The realization that sabotage is being used against the United States should lead us to ask two questions. #1. Is our current foreign policy towards the Ukraine and Russia worth the acts of sabotage occurring in Europe and America? #2. Is our current foreign policy towards the Ukraine and Russia leading us on a path to open war with Russia and is this in the best interests of American citizens?I will attempt to tackle the first question for myself. Are the lives of people who I do not know in the Ukraine worth the damage to equipment and goods here in the United States. With some reservation I say yes because these goods and equipment are not mine. In other words, I do not have a stake in the game. If my business was ruined by an act of sabotage, or if my sons or daughter worked in a factory which may be a target of Russian sabotage, it may change my opinion. It is for this reason that I believe we should recognize these threats as a nation and actively work to deter them by closing our border and providing significant scrutiny to these incidents when they occur.

    Now for the second question. Is our current foreign policy leading us to a path of open war with Russia? Yes, I believe it is. Is this potential war with Russia in the best interests of American Citizens? No, I do not believe this potential war is in our best interests. I do have a stake in this game. I subscribe to the criteria laid out in the Weinberger doctrine where he stated that America should only go to war when its vital national interests are threatened. I have yet to hear a cogent argument about any vital national interest the United States has in the Ukraine. Having seen firsthand the horrors of war, I believe engaging in war for reasons that are not tied directly to American vital national interests is foolhardy. Making this prospect worse is Russia is not a second-rate adversary. Russia has the most nuclear weapons in the world and has the ability to deliver these weapons to our homeland. From launch to impact it takes 26 minutes and 40 seconds for a Russian nuclear missile to leave Russia and hit the eastern coast of the United States unleashing unthinkable destruction9. It is for this simple reason that the cost to benefit equation of open war with Russia is not in American Citizens best interests. Simply put, I have worked for forty years to achieve the American dream of having a modest house, a little bit of land, a loving family and great friends. Is it worth the destruction of everything that is valuable to me; my family, my friends and my home, for people I don’t know, that live over 5,000 miles away, and in a country that was previously part of the former Soviet Union? As previously stated, this answer is a resounding no.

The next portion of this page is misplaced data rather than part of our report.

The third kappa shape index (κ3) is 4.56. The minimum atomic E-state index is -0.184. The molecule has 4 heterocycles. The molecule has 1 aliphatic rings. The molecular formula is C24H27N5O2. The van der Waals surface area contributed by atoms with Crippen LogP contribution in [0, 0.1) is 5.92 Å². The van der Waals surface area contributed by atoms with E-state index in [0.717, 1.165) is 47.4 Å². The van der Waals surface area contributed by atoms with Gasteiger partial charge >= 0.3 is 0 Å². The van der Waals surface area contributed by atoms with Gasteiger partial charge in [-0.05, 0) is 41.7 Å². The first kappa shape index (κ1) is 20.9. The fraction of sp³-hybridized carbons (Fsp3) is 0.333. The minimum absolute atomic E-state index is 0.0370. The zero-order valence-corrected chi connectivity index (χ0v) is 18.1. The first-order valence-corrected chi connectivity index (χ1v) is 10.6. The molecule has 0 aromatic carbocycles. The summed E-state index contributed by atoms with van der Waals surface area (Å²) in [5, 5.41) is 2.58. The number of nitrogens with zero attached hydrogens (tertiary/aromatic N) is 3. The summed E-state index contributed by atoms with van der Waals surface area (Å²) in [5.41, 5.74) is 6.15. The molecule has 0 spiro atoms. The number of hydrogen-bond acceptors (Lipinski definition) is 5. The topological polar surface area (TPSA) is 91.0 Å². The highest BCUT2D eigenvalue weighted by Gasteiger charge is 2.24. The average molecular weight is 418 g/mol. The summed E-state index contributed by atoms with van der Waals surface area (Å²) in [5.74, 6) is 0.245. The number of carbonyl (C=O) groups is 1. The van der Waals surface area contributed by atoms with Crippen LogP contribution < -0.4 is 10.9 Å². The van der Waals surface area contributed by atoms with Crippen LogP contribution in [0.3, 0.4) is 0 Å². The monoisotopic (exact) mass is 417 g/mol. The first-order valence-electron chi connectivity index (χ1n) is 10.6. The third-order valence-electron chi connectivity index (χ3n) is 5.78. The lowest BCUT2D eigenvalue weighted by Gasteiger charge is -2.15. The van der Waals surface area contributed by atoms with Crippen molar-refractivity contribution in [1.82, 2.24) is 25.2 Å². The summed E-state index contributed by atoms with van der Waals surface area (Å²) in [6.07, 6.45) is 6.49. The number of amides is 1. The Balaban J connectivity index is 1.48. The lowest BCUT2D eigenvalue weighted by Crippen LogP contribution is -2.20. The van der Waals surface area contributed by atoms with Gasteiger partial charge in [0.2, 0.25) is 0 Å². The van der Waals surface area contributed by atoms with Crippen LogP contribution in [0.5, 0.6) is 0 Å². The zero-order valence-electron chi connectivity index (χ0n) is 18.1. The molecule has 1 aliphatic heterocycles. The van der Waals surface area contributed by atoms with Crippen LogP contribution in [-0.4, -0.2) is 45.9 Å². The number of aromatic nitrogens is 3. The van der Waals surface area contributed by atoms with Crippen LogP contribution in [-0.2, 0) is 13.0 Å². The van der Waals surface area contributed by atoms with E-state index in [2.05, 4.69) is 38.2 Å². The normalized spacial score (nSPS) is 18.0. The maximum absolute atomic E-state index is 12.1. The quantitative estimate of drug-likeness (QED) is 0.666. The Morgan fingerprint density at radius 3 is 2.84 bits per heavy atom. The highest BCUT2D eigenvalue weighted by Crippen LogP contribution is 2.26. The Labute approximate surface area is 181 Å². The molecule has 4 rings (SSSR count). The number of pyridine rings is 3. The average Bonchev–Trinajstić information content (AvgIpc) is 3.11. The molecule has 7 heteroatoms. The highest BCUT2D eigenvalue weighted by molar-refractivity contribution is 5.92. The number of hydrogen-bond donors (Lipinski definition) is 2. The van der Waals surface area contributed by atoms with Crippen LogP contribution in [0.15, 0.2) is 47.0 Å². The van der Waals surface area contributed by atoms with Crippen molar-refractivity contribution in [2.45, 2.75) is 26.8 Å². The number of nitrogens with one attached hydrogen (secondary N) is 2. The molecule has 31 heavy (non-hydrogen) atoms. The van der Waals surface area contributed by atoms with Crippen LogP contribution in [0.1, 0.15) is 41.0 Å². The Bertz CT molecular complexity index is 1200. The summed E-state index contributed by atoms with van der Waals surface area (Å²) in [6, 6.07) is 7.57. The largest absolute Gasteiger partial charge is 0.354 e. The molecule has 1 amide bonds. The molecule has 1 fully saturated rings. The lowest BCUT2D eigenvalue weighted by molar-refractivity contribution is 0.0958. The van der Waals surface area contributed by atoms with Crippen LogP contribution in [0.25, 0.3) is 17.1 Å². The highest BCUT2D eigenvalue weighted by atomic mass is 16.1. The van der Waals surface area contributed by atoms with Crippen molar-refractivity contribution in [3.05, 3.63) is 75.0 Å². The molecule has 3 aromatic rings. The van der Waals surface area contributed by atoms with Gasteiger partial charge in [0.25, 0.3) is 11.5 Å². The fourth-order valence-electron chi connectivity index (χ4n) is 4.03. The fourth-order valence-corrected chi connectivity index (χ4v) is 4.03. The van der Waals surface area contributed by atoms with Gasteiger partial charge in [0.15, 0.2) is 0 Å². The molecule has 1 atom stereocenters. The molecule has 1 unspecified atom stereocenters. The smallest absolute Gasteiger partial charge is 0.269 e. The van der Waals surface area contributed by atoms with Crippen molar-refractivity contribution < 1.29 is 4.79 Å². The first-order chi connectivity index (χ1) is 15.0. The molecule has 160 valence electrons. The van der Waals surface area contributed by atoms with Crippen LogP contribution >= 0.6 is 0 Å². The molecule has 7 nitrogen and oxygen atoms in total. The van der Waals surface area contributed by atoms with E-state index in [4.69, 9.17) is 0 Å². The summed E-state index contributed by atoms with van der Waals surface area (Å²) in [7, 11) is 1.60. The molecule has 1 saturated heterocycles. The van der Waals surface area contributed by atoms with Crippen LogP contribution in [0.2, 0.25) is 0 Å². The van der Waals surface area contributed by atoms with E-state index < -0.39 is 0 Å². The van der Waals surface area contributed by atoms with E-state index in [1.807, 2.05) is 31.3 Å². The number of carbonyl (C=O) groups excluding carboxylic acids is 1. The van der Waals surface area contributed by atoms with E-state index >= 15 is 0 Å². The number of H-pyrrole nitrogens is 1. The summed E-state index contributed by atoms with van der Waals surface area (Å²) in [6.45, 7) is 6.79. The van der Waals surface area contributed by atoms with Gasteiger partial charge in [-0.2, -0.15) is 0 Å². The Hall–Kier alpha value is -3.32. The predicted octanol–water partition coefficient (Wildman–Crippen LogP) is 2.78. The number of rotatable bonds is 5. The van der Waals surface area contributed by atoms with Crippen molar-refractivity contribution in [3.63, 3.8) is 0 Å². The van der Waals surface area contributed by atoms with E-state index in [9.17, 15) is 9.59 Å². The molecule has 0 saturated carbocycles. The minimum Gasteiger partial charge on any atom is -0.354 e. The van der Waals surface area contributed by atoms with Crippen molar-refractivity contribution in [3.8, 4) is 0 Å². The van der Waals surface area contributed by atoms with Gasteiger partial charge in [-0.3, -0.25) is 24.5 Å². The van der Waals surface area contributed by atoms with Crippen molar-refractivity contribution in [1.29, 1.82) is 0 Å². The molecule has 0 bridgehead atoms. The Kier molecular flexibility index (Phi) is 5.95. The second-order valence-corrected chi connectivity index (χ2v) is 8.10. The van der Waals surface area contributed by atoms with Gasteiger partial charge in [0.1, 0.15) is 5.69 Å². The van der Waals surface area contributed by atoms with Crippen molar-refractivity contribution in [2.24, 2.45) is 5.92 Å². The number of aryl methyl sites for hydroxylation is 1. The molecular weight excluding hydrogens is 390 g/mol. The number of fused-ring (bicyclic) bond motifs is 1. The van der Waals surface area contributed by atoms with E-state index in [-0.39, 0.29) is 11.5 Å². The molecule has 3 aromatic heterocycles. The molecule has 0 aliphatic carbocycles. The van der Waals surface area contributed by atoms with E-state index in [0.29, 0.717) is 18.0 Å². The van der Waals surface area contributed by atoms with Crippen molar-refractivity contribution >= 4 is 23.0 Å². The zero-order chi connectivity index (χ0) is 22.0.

Some may argue that not supporting a war against the Russians is an isolationist stance and leads to a peace in our time moment as Prime Minister Chamberlin sought. I counter this with the wisdom that President Eisenhower demonstrated in the face of Soviet aggression during the 1950’s when the Soviet Union put down the Hungarian revolution. President Eisenhower weighed the risks and made the determination that Hungarian freedom was not worth the risk of another world war. President Eisenhower was right, and a semblance of peace prevailed.

    The use of saboteurs from one nation state against another is a dangerous step on the road from a disguised conflict to open warfare. Open warfare between NATO countries, and certainly the United States against Russia is something we should all be against. Russia has significant military power to include thousands of nuclear weapons and the means to deliver these nuclear bombs to the United States. Because of this threat to our lives and all that we hold dear, we should demand that our elected representatives close our borders, take the sabotage to our infrastructure seriously, only engage the military as an instrument of national power when our vital national interests are at risk, and find pathways to a peaceful coexistence like we did during the four plus decades of the cold war.



    Colonel George R. K. Acree, U.S. Army, Retired earned a bachelor’s degree from Lincoln University (Cum Laude), and he has earned two master’s degrees, one from Webster University in leadership and the second from the Army War College in strategic studies.  COL Acree also earned a graduate certificate from the Naval Post Graduate School in homeland defense and security. COL Acree served in the U.S. Army for over thirty-three years, where he spent eight years in the Enlisted ranks and then spent the remainder of his service in the Officer ranks. His service spanned both combat arms and combat service support and he served in the Active Service, the Reserves and in the National Guard. COL Acree successfully served in various assignments in the United States, Germany, South Korea, and Iraq.